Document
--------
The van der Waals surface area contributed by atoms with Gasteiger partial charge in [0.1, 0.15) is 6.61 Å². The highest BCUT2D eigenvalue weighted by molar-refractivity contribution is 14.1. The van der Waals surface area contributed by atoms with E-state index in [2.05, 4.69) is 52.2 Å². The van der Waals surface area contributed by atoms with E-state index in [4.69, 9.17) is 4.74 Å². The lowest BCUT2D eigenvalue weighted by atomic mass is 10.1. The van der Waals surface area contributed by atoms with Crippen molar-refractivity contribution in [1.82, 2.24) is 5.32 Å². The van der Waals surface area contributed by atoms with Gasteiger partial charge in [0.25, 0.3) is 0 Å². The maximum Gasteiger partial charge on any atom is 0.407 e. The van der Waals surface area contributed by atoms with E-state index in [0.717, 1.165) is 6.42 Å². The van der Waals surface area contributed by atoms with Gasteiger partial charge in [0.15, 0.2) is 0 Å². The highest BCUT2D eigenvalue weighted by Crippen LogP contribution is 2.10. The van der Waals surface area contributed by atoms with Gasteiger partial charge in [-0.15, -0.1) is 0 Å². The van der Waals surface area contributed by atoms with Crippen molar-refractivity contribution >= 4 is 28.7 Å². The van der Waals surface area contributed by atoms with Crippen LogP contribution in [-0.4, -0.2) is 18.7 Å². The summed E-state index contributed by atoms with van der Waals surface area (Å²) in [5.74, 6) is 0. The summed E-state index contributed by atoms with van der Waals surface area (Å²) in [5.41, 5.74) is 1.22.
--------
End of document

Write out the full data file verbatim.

The van der Waals surface area contributed by atoms with Gasteiger partial charge in [0.1, 0.15) is 6.61 Å². The highest BCUT2D eigenvalue weighted by molar-refractivity contribution is 14.1. The van der Waals surface area contributed by atoms with E-state index in [2.05, 4.69) is 52.2 Å². The van der Waals surface area contributed by atoms with E-state index in [4.69, 9.17) is 4.74 Å². The lowest BCUT2D eigenvalue weighted by atomic mass is 10.1. The van der Waals surface area contributed by atoms with Crippen molar-refractivity contribution in [1.82, 2.24) is 5.32 Å². The van der Waals surface area contributed by atoms with Gasteiger partial charge in [0.25, 0.3) is 0 Å². The maximum Gasteiger partial charge on any atom is 0.407 e. The van der Waals surface area contributed by atoms with E-state index in [0.717, 1.165) is 6.42 Å². The van der Waals surface area contributed by atoms with Gasteiger partial charge in [0.15, 0.2) is 0 Å². The highest BCUT2D eigenvalue weighted by Crippen LogP contribution is 2.10. The van der Waals surface area contributed by atoms with Gasteiger partial charge in [-0.15, -0.1) is 0 Å². The van der Waals surface area contributed by atoms with Crippen molar-refractivity contribution >= 4 is 28.7 Å². The van der Waals surface area contributed by atoms with Crippen LogP contribution in [-0.4, -0.2) is 18.7 Å². The summed E-state index contributed by atoms with van der Waals surface area (Å²) in [5.74, 6) is 0. The summed E-state index contributed by atoms with van der Waals surface area (Å²) in [5.41, 5.74) is 1.22.